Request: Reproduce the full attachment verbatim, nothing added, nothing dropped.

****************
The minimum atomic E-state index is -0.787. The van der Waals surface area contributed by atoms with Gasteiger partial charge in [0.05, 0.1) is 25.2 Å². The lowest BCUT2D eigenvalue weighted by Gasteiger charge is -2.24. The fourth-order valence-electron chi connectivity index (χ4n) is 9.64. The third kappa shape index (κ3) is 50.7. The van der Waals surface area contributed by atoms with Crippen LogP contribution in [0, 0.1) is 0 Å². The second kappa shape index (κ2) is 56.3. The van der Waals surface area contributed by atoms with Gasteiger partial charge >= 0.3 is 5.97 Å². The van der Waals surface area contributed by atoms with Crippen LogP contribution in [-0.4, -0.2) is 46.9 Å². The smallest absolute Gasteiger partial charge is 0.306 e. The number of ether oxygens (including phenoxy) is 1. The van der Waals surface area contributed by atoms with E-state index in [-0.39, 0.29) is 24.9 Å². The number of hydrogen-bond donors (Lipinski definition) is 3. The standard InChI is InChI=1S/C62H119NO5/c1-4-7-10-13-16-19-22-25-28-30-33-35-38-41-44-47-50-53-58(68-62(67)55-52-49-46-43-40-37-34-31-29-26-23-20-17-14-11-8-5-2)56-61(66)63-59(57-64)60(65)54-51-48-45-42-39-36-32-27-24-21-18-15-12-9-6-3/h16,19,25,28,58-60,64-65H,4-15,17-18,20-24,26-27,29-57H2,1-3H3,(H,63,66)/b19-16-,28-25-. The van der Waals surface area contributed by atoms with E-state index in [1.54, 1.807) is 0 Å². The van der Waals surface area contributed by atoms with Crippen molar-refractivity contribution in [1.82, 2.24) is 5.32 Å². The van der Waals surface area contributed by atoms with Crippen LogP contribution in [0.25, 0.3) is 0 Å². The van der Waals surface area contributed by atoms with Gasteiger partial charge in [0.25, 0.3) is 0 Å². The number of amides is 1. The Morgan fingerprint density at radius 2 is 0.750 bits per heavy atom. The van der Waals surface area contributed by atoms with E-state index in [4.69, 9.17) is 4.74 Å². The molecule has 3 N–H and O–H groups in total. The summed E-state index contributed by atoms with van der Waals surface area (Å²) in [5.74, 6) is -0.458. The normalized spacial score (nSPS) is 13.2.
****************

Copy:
The minimum atomic E-state index is -0.787. The van der Waals surface area contributed by atoms with Gasteiger partial charge in [0.05, 0.1) is 25.2 Å². The lowest BCUT2D eigenvalue weighted by Gasteiger charge is -2.24. The fourth-order valence-electron chi connectivity index (χ4n) is 9.64. The third kappa shape index (κ3) is 50.7. The van der Waals surface area contributed by atoms with Crippen LogP contribution in [0, 0.1) is 0 Å². The second kappa shape index (κ2) is 56.3. The van der Waals surface area contributed by atoms with Gasteiger partial charge >= 0.3 is 5.97 Å². The van der Waals surface area contributed by atoms with Crippen LogP contribution in [-0.4, -0.2) is 46.9 Å². The smallest absolute Gasteiger partial charge is 0.306 e. The number of ether oxygens (including phenoxy) is 1. The van der Waals surface area contributed by atoms with E-state index in [-0.39, 0.29) is 24.9 Å². The number of hydrogen-bond donors (Lipinski definition) is 3. The standard InChI is InChI=1S/C62H119NO5/c1-4-7-10-13-16-19-22-25-28-30-33-35-38-41-44-47-50-53-58(68-62(67)55-52-49-46-43-40-37-34-31-29-26-23-20-17-14-11-8-5-2)56-61(66)63-59(57-64)60(65)54-51-48-45-42-39-36-32-27-24-21-18-15-12-9-6-3/h16,19,25,28,58-60,64-65H,4-15,17-18,20-24,26-27,29-57H2,1-3H3,(H,63,66)/b19-16-,28-25-. The van der Waals surface area contributed by atoms with E-state index in [1.54, 1.807) is 0 Å². The van der Waals surface area contributed by atoms with Crippen molar-refractivity contribution in [1.82, 2.24) is 5.32 Å². The van der Waals surface area contributed by atoms with Crippen LogP contribution in [0.25, 0.3) is 0 Å². The van der Waals surface area contributed by atoms with Gasteiger partial charge in [0.25, 0.3) is 0 Å². The number of amides is 1. The Morgan fingerprint density at radius 2 is 0.750 bits per heavy atom. The van der Waals surface area contributed by atoms with E-state index in [4.69, 9.17) is 4.74 Å². The molecule has 3 N–H and O–H groups in total. The summed E-state index contributed by atoms with van der Waals surface area (Å²) in [5.74, 6) is -0.458. The normalized spacial score (nSPS) is 13.2.